This paper is structured as follows. Section 2 presents details on the material composition and sample preparation. Methods used for holographic recording and optical analysis are described in section 3. This includes the investigation of the material’s dimensional stability as well as the influence of the refractive index contrast and the layer thickness on the maximum diffraction efficiency and on the angular response. Results on the material photoresponse, energetic sensitivity, angular selectivity and resolution are presented in section 4. Finally, we discuss the appearance of nonsinusoidal refractive index profiles as well as the influence of the exposure duration.
2. Material composition and sample preparation
Synthesizing a volume holographic recording material with the attribute of a free surface imposes several requirements on the material composition. Three-dimensional holographic patterning in stable uncovered layers entails antithetic exigencies. A diffusing guest-host system enables a light-induced refractive index modulation. At the same time, the material system must be able to form volumetrically stable and homogeneous layers. Furthermore, the host and guest components are to differ in refractive index as much as possible, nonetheless being chemically compatible with each other. The molecular weight of the guest components must be small enough to allow diffusion, but high enough to form layers. Finally, the reproducibility in chemical formulation and sample preparation has to be ensured.
We meet the requirements with a material composition based on an epoxy oligomer. Both the host and guest molecules have epoxy functional groups. The corresponding mechanism of polymerization is a cationic ring-opening polymerization (CROP). The oligomer host-system features an aromatic bond of the epoxy group. In case of the monomer guest, the epoxy group is bound aliphaticly. The refractive indices of the host and guest components at the sodium-d-line are and , respectively. Guest and host components are compatible with each other in all proportions. A sensitized photo-acid-generator (PAG) is used, causing crosslinking by cationic polymerization at 405 nm .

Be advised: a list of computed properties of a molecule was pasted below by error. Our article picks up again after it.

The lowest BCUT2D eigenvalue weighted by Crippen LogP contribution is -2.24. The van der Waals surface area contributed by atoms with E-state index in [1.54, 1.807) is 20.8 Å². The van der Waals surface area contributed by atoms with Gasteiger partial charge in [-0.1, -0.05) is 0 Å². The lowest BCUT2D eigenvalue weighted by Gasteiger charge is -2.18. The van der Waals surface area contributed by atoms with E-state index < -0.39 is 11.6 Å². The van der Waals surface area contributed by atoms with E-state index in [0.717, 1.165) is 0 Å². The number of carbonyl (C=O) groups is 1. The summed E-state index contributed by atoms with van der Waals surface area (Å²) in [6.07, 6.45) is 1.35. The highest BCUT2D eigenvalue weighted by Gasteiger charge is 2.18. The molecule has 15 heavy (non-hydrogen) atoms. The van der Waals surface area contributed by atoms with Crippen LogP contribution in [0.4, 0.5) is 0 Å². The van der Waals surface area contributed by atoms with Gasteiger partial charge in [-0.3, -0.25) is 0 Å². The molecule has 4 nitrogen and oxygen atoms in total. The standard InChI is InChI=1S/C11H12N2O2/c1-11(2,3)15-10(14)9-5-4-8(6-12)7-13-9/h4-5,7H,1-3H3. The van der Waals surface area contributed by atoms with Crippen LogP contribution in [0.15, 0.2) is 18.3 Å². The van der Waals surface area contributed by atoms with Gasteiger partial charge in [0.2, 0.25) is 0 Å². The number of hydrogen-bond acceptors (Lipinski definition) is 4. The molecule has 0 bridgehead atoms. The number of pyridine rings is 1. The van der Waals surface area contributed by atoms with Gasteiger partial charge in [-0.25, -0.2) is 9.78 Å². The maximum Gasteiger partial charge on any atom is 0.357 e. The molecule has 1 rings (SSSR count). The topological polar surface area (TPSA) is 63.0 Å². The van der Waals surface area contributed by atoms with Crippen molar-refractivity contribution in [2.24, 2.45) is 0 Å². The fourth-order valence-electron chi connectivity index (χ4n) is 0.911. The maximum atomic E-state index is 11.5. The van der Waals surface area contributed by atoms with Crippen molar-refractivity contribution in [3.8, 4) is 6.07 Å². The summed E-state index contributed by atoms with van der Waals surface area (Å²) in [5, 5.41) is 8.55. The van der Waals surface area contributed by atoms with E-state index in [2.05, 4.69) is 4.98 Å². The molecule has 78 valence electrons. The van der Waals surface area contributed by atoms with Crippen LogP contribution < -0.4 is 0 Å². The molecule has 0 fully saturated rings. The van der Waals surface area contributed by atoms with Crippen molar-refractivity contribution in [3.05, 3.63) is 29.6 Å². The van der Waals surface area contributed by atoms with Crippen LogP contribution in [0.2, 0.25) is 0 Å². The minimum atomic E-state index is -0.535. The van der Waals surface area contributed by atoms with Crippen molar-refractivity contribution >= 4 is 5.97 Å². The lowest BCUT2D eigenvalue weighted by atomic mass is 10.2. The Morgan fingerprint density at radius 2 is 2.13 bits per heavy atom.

Figure 1 shows the wavelength-dependent attenuation of the material in solution. The photopolymer samples feature excellent transmission in the visible spectrum.
To fabricate free-surface samples without a protective layer but with sufficient dimensional stability, we limit the dope concentration. As a result, we receive tack-free coatings up to a guest content of 17% by weight. The viscosity for spin coating (24.000 m Pa s) is adjusted by dilution with solvent. In contrast to other systems , the solvent does not function as diffusing component. This allows us to prepare samples in form of dry film layers. Rotation speed of enables the creation of defect-free layers with thickness ranging from 50 µm up to more than 250 µm. We identify the glass transition temperature to be . This ensures sufficient mobility for monomer diffusion while crosslinking reduces the mobility of the matrix. Fixation by UV flood exposure (dose 350 mJ/cm2) and hard bake up to 140°C results in .
3. Optical structuring and characterization techniques
Optical techniques we use to investigate the fundamental properties and behavior of the developed photopolymer system are primarily based on the recording and analysis of one-dimensional, plane-wave volume holograms. Both transmission- and reflection-type holographic gratings are created and detected for the purpose of optical characterization. Volumetric hologram recording is done by two freely propagating beams within a holographic exposure setup. The light source is a linearly s-polarized 405 nm diode laser. Exposure time is controlled by an electromechanical shutter. Laser power is adjusted between 0.4 and 1 mW per beam, while the beam diameter is 2 mm. The exposure time varies from 1 to 20 seconds. After exposure and a setting time of about 20 minutes the samples are fixed by UV flood cure.